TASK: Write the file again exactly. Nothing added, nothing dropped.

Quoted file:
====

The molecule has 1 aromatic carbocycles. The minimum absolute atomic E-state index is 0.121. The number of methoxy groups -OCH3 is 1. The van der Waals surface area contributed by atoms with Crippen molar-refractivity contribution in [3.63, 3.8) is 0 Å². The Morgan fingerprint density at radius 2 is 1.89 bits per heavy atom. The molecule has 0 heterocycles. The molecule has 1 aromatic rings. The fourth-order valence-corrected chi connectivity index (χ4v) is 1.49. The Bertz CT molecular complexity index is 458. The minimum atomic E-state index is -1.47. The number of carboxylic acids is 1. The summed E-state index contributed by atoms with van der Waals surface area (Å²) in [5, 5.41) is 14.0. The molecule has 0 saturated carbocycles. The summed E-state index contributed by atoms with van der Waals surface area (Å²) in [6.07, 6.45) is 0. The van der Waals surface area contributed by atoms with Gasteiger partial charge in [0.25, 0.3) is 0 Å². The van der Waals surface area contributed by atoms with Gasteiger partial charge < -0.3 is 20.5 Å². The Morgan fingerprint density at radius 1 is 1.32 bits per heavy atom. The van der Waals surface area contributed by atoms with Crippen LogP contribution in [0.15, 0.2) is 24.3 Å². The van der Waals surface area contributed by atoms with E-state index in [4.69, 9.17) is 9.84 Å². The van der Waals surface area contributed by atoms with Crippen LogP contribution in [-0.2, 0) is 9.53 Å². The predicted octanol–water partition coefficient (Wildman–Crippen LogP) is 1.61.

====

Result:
The molecule has 1 aromatic carbocycles. The minimum absolute atomic E-state index is 0.121. The number of methoxy groups -OCH3 is 1. The van der Waals surface area contributed by atoms with Crippen molar-refractivity contribution in [3.63, 3.8) is 0 Å². The Morgan fingerprint density at radius 2 is 1.89 bits per heavy atom. The molecule has 0 heterocycles. The molecule has 1 aromatic rings. The fourth-order valence-corrected chi connectivity index (χ4v) is 1.49. The Bertz CT molecular complexity index is 458. The minimum atomic E-state index is -1.47. The number of carboxylic acids is 1. The summed E-state index contributed by atoms with van der Waals surface area (Å²) in [5, 5.41) is 14.0. The molecule has 0 saturated carbocycles. The summed E-state index contributed by atoms with van der Waals surface area (Å²) in [6.07, 6.45) is 0. The van der Waals surface area contributed by atoms with Gasteiger partial charge in [0.25, 0.3) is 0 Å². The van der Waals surface area contributed by atoms with Gasteiger partial charge < -0.3 is 20.5 Å². The Morgan fingerprint density at radius 1 is 1.32 bits per heavy atom. The van der Waals surface area contributed by atoms with Crippen LogP contribution in [0.15, 0.2) is 24.3 Å². The van der Waals surface area contributed by atoms with E-state index in [4.69, 9.17) is 9.84 Å². The van der Waals surface area contributed by atoms with Crippen LogP contribution in [-0.2, 0) is 9.53 Å². The predicted octanol–water partition coefficient (Wildman–Crippen LogP) is 1.61.